|Arabic||جيب||(jiba)||[a new word]|
|English||sine||[a new word]|
In the old Sanskrit text, half a chord was called ज्या (jya̅). The line that cut the chord in half was called कोटि ज्या (koṭi-jya̅) on one side and उत्क्रम ज्या (utkrama-jya̅) on the other. You could think of them as the "complimentary chord" and the "contrary chord". When ज्या (jya̅) became sinus became sine, कोटि ज्या (koṭi-jya) or कोज्या (kojya) became cosinus became cosine. Sine and cosine have the same value for complementary angles. This concept was reused for the other cofunction pairs — tangent has cotangent, secant has cosecant.
The leftover piece on the diagram, उत्क्रम ज्या (utkrama-jya̅), became versus sinus in Latin versed sine or versine in English. The versed part is related to the Latin word versus in the sense of being against something else, but I don't really get it. There's a whole extended family of co-, ver-, cover-, ha-, haver-, cohaver, hacover, and ex- functions that aren't used much anymore. I will not be discussing them.
That leaves us with tangent and secant. The diagram below shows another variation of the standard position triangle with three extra line segments that form a triangle outside the circle — one that starts at the center of the circle and cuts across the arc like an arrow waiting to be fired, a second that leans against the circle touching it only at the point where the radius ends, and a third at right angles to the first that also cuts across the circle.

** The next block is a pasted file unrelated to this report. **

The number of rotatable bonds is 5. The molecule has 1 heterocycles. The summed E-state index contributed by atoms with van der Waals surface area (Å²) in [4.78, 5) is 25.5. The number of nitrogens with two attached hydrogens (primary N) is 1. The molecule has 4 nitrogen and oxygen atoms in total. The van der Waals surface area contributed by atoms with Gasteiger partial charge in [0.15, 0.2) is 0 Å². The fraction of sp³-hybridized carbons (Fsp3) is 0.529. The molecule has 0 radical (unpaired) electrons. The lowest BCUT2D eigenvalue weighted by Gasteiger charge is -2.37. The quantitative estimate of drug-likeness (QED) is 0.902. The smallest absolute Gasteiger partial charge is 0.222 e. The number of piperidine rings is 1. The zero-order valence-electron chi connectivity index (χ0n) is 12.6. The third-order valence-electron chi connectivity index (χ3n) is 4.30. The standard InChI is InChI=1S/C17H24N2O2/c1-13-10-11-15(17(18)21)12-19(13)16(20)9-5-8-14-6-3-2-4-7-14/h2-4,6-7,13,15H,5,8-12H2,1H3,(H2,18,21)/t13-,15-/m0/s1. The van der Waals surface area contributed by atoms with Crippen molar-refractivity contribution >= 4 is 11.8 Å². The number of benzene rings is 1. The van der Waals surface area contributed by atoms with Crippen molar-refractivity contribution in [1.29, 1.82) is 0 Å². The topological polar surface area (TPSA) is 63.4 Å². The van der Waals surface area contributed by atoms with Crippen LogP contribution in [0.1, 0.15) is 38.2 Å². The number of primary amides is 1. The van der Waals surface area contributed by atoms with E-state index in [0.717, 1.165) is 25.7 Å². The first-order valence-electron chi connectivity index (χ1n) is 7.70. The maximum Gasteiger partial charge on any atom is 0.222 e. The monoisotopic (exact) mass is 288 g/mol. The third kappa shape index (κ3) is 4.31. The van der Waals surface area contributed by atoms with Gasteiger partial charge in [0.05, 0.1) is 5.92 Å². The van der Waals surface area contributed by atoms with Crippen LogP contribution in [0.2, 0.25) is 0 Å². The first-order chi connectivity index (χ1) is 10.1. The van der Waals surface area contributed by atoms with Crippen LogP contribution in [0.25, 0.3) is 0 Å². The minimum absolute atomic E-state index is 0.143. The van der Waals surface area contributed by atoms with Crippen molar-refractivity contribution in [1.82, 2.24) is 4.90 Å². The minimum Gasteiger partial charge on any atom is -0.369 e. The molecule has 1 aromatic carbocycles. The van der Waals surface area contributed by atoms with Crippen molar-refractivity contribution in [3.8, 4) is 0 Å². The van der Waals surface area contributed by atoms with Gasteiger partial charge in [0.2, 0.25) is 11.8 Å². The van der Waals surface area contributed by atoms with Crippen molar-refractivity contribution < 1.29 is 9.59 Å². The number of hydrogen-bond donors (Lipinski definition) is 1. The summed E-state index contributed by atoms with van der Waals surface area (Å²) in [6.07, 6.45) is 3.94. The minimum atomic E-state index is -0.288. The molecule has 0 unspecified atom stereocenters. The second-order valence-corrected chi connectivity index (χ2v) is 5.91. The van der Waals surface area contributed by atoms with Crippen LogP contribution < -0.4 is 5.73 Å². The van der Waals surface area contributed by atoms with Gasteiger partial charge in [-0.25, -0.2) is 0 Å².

The line segment touching the circle gives us the tangent and cotangent pieces (one to the right of and one to the left of the point touching the circle). The English word tangent comes from the Latin word tangens — touching. The line segments cutting across the circle give us the secant and cosecant pieces (one cutting the circle horizontally and the other cutting the circle vertically). The English word secant come from the Latin word secans — cutting. The words tangens and secans were given their mathematical meaning by the Danish mathematicianThomas Finckein 1583. Earlier Arab, Hindu, Roman, Greek, and Bablyonian mathematicians probably knew of these concepts, but their words do not seem to have made it into many modern languages (Modern Greek being a major exception).
Some special triangles often found in standardized exam problems.
An isosceles right triangle. The two legs are equal in size. If we assume each leg has a length of one, according to Pythagorean theorem, the hypotenuse has a length equal to the square root of two.
45°, 45°, 90°
Half an equilateral triangle. Assume the sides of the full triangle have a length of two. Split it in half and the side opposite the 30° angle has a length of one. Using Pythagorean theorem, the remaining leg has a length equal to the square root of three.
30°, 60°, 90°
The simplest Pythagorean triple. The size of the angles are best determined with a calculator. Standardized tests love this triangle. (Secret reason: It simplifies grading.) Some people memorize these angles to help them spot 3-4-5 triangles on tests.
37°, 53°, 90°